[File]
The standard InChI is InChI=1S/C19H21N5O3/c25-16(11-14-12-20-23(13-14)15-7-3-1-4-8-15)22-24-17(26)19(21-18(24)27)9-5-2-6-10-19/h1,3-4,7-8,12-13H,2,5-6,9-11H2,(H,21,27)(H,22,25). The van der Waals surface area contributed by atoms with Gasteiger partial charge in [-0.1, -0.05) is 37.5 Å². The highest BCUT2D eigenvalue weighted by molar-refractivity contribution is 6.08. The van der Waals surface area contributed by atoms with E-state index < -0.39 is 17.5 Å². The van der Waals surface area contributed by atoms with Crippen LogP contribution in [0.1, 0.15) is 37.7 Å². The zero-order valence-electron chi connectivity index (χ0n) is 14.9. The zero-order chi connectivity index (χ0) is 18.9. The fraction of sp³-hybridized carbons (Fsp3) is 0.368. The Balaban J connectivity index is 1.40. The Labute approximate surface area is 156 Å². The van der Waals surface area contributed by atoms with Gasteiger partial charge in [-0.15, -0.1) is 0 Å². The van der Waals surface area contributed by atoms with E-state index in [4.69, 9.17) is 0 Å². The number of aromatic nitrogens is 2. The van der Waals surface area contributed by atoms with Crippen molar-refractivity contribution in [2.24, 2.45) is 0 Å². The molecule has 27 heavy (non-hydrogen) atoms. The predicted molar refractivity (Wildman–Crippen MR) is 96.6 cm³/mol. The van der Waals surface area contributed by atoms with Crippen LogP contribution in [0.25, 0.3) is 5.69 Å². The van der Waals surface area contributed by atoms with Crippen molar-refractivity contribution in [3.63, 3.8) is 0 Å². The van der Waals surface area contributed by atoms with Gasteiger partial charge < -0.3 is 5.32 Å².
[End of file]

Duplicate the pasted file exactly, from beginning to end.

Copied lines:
The standard InChI is InChI=1S/C19H21N5O3/c25-16(11-14-12-20-23(13-14)15-7-3-1-4-8-15)22-24-17(26)19(21-18(24)27)9-5-2-6-10-19/h1,3-4,7-8,12-13H,2,5-6,9-11H2,(H,21,27)(H,22,25). The van der Waals surface area contributed by atoms with Gasteiger partial charge in [-0.1, -0.05) is 37.5 Å². The highest BCUT2D eigenvalue weighted by molar-refractivity contribution is 6.08. The van der Waals surface area contributed by atoms with E-state index < -0.39 is 17.5 Å². The van der Waals surface area contributed by atoms with Crippen LogP contribution in [0.1, 0.15) is 37.7 Å². The zero-order valence-electron chi connectivity index (χ0n) is 14.9. The zero-order chi connectivity index (χ0) is 18.9. The fraction of sp³-hybridized carbons (Fsp3) is 0.368. The Balaban J connectivity index is 1.40. The Labute approximate surface area is 156 Å². The van der Waals surface area contributed by atoms with Gasteiger partial charge in [-0.15, -0.1) is 0 Å². The van der Waals surface area contributed by atoms with E-state index in [4.69, 9.17) is 0 Å². The number of aromatic nitrogens is 2. The van der Waals surface area contributed by atoms with Crippen molar-refractivity contribution in [2.24, 2.45) is 0 Å². The molecule has 27 heavy (non-hydrogen) atoms. The predicted molar refractivity (Wildman–Crippen MR) is 96.6 cm³/mol. The van der Waals surface area contributed by atoms with Crippen LogP contribution in [0.25, 0.3) is 5.69 Å². The van der Waals surface area contributed by atoms with Crippen molar-refractivity contribution in [3.63, 3.8) is 0 Å². The van der Waals surface area contributed by atoms with Gasteiger partial charge < -0.3 is 5.32 Å².